As one often does on the streets of EC3, I recently bumped into a ‘London market face’ and we had the what-are-you doing-now conversation. My former colleague remarked how things had changed in the market from when we both set out on our insurance careers; how the market had become more professional, and how the things that had blighted it in our formative years – the collapse of the Sass syndicate, the infamous LMX spiral, the claims and bankruptcies resulting from Asbestos – had all gone away.
After we parted, I thought about what he had said and, like the American TV detective Lieutenant Columbo, there was just one thing bothering me. Asbestos. Gone away.
Asbestos reared its very ugly head in the insurance market around the late 1980s and early to mid-1990s becoming the most prevalent industrial disease covered under Employers’ Liability or Workers’ Compensation policies. Fuelled by unexpectedly large legal awards in US courts, the claims spiralled and, in the case of Lloyd’s, many individual names went bankrupt as their syndicates had indemnified general liability insurance written from the 1940s to the mid-1970s for companies with exposure to Asbestos claims.
To be clear, Asbestosis is the condition resulting from exposure to asbestos and is usually associated with professions such as construction workers, especially laggers and shipbuilders. This was a consequence of the widespread industrial use of asbestos from the 1950s to the 1980s. While a potentially disabling condition, worse was to come in the form of Mesothelioma, a cancer that can take many years to develop following the inhalation of asbestos fibres.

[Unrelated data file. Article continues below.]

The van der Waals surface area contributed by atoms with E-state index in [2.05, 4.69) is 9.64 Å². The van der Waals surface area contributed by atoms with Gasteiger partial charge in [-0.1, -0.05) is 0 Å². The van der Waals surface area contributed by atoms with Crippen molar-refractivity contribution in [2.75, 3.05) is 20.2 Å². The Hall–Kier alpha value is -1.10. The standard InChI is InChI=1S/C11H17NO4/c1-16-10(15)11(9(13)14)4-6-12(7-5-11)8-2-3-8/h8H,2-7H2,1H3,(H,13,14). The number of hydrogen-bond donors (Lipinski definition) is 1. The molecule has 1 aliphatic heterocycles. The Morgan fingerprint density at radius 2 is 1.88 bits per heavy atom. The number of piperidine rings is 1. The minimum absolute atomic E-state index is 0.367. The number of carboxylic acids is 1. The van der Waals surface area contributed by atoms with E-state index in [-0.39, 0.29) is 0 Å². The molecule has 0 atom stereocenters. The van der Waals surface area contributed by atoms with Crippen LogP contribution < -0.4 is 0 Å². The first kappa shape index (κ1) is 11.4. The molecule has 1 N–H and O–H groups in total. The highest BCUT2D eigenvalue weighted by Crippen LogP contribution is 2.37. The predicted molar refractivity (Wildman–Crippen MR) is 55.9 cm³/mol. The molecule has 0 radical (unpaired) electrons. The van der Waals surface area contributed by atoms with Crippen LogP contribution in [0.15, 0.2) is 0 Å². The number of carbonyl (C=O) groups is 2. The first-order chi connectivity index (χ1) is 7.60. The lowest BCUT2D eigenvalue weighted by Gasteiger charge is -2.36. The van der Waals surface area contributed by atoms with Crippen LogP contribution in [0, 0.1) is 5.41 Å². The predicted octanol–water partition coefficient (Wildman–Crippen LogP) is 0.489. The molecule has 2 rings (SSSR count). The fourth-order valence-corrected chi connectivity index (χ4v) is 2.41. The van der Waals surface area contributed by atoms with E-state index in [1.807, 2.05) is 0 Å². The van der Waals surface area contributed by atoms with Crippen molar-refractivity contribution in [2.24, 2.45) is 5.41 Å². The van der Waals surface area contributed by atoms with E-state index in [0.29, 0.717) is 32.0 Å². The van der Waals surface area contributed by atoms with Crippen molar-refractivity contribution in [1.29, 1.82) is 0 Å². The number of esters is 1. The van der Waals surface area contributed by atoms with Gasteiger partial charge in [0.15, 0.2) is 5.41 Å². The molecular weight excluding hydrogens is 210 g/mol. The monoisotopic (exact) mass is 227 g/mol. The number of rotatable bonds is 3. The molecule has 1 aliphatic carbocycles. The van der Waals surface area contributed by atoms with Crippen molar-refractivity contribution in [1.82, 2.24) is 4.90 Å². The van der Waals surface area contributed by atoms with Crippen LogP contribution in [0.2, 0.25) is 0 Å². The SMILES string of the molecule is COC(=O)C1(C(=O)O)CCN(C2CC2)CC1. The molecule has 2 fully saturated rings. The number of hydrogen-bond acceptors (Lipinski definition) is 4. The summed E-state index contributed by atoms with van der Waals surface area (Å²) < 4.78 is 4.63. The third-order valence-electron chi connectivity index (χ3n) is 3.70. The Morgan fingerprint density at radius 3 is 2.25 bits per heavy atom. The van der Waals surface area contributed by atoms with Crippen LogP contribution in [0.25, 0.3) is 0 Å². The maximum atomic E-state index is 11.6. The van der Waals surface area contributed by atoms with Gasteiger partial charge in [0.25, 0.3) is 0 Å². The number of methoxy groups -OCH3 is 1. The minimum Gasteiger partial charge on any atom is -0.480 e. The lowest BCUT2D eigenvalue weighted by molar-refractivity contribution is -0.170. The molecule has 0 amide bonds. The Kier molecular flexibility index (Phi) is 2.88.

Mesothelioma is invariably fatal. There are no recorded cases of anyone having survived for more than a few years. The period from first diagnosis to death is on average 15 months.
The latency period for the disease is at least 30 years, and could be anything up to 40 following exposure, whether light or intermittent. Mesothelioma is responsible for a predicted 2,500 deaths a year in the United Kingdom alone.
This is truly a dreadful disease.
Actuaries predict that Asbestosis claims will run on until the 2050s. It is estimated that the cost of UK asbestos-related claims to the insurance market could be up to £11 billion for the period 2009 to 2050, of which 90% relate to Mesothelioma.
It was good to see my old colleague again and despite this being such a sombre topic, it made me wonder if his comment reflected the current mindset of not only the London market, the UK general insurance sector, but the global (re)insurance industry itself. The UK has the highest rate of Asbestosis in the world. Clearly it is the biggest ongoing issue in industrial related diseases – and it’s not going away soon, despite no longer grabbing the headlines.